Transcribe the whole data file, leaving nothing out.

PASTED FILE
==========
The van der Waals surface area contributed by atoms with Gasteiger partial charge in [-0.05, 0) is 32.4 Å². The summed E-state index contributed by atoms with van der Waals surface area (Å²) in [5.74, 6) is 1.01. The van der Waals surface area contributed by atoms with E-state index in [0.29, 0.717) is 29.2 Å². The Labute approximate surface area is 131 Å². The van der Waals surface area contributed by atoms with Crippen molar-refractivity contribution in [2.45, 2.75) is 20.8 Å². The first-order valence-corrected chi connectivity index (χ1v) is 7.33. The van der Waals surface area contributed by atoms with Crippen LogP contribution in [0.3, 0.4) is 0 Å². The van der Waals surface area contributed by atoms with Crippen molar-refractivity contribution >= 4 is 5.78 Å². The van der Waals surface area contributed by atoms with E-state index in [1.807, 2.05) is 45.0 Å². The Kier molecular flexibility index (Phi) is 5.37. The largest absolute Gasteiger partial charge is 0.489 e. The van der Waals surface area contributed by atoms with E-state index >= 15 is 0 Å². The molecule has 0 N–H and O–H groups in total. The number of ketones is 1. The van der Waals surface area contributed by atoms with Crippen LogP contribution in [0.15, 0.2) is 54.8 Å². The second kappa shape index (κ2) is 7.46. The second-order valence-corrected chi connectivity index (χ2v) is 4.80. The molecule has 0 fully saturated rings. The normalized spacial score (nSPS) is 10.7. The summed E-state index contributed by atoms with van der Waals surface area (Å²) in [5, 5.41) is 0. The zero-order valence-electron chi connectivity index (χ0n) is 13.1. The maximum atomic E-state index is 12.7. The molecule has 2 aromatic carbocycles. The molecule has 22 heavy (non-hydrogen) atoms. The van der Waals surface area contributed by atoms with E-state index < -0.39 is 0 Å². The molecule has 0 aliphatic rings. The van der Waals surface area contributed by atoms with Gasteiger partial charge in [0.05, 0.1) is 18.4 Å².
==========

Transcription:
The van der Waals surface area contributed by atoms with Gasteiger partial charge in [-0.05, 0) is 32.4 Å². The summed E-state index contributed by atoms with van der Waals surface area (Å²) in [5.74, 6) is 1.01. The van der Waals surface area contributed by atoms with E-state index in [0.29, 0.717) is 29.2 Å². The Labute approximate surface area is 131 Å². The van der Waals surface area contributed by atoms with Crippen molar-refractivity contribution in [2.45, 2.75) is 20.8 Å². The first-order valence-corrected chi connectivity index (χ1v) is 7.33. The van der Waals surface area contributed by atoms with Crippen LogP contribution in [0.3, 0.4) is 0 Å². The van der Waals surface area contributed by atoms with Crippen molar-refractivity contribution >= 4 is 5.78 Å². The van der Waals surface area contributed by atoms with E-state index in [1.807, 2.05) is 45.0 Å². The Kier molecular flexibility index (Phi) is 5.37. The largest absolute Gasteiger partial charge is 0.489 e. The van der Waals surface area contributed by atoms with E-state index >= 15 is 0 Å². The molecule has 0 N–H and O–H groups in total. The number of ketones is 1. The van der Waals surface area contributed by atoms with Crippen LogP contribution in [0.15, 0.2) is 54.8 Å². The second kappa shape index (κ2) is 7.46. The second-order valence-corrected chi connectivity index (χ2v) is 4.80. The molecule has 0 fully saturated rings. The normalized spacial score (nSPS) is 10.7. The summed E-state index contributed by atoms with van der Waals surface area (Å²) in [5, 5.41) is 0. The zero-order valence-electron chi connectivity index (χ0n) is 13.1. The maximum atomic E-state index is 12.7. The molecule has 2 aromatic carbocycles. The molecule has 22 heavy (non-hydrogen) atoms. The van der Waals surface area contributed by atoms with E-state index < -0.39 is 0 Å². The molecule has 0 aliphatic rings. The van der Waals surface area contributed by atoms with Gasteiger partial charge in [0.05, 0.1) is 18.4 Å².